Within months, two Negro Projects were started in the south, and the BCFA began testing black leadership to see if they would bite. Once of her early enlistees was Dr. W. E. Burghardt DuBois, who in June of 1932 had published the article “Black Folk and Birth Control” in which he make a critical distinction between “those Negroes who were striving to improve their economic position and those whose religious faith made the limitation of children a sin.” He starkly condemned the “mass of ignorant negroes” and called their childbearing both careless and disastrous, since those who were “least intelligent and fit, and least able to rear their children properly” were the ones having the most children.
In that same June, 1932 edition, black author Walter A. Terpenning said, “The birth of a colored child, even to parents who can give it adequate support, is pathetic in view of the unchristian and undemocratic treatment likely to be accorded it at the hands of a predominantly white community.”
Another prominent black supporter was Charles S. Johnson, Fisk University’s first black president, who wrote that “eugenic discrimination” was necessary for blacks because of higher rates of disease and infection among black mothers and infants. Johnson went on to join the National Advisory Council to the Birth Control Federation of America.
Once Black leadership in church, academics, and politics began selling eugenics as a vehicle for the enhancement the lives of African Americans, the lie was sold.
Targeting Blacks in South Carolina
The BCFA opened the second clinic for the Negro Project on May 1, 1940, in rural Berkeley County, South Carolina. The area was 70% black. When the clinic failed to improve the lives of the local black community as promised, blame was laid on their moral restrictions and ignorance, instead of on the harsh medical realities and racial discrimination of the day. In a speech about the future direction of the BCFA at their 1942 annual meeting, board member Dr. Dorothy B. Ferebee said that future programs needed to focus more on recruiting and training black professionals to reach those currently resistant to the idea, since the function of the ABCL was a “vital key to the elimination of human waste” and to be effective it “must reach the entire population.” Among her reasons for soliciting black professional for this job were that they would “not be suspect of the intent to eliminate the race.”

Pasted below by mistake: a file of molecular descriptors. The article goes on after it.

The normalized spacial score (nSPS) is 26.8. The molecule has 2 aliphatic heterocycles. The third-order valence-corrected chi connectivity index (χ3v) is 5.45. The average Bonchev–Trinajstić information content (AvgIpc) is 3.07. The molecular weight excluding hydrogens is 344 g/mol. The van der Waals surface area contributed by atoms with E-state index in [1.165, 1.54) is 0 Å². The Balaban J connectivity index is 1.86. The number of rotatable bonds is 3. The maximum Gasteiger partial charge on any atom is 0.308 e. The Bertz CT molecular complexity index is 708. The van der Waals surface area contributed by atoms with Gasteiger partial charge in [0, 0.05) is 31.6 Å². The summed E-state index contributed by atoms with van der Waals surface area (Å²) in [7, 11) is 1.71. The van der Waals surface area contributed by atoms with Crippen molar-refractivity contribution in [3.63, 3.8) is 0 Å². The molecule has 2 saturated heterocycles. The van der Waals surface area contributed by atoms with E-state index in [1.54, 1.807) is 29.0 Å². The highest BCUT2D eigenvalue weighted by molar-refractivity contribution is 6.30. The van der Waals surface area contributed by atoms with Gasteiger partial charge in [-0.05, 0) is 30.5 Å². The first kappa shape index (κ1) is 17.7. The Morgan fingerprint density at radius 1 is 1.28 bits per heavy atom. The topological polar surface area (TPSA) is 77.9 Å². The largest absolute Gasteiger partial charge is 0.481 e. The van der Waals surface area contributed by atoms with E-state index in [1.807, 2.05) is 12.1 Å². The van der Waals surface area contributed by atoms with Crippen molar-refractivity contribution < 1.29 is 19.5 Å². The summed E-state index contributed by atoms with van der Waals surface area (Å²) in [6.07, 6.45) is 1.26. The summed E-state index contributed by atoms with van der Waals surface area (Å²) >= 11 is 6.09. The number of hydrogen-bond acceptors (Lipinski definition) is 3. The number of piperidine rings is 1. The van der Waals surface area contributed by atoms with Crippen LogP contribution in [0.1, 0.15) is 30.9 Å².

How Eugenics Used the Civil Rights Movement as the Ultimate Smokescreen
Below, I’ve sketched out an interesting timeline of certain 20th century events. As you read it, watch the intertwined threads of two very different movements converge on a single point. First, observe a strong eugenic movement striving to sterilize and segregate inferiors. Entangled historically with that movement is another totally unrelated movement: civil rights for women and for minorities.
- 1917: Sanger publishes the first edition of the Birth Control Review, her chief pro-eugenic mouthpiece
- 1920: The 19th Amendment grants women the right to vote.
- 1921: Sanger, Stoddard and others start the American Birth Control League
- 1926: Sanger gives a lecture to the women’s auxiliary of the Klu Klux Klan
- 1930+: 17 States passed sterilization laws, and thousands of minority women each year were sterilized against their will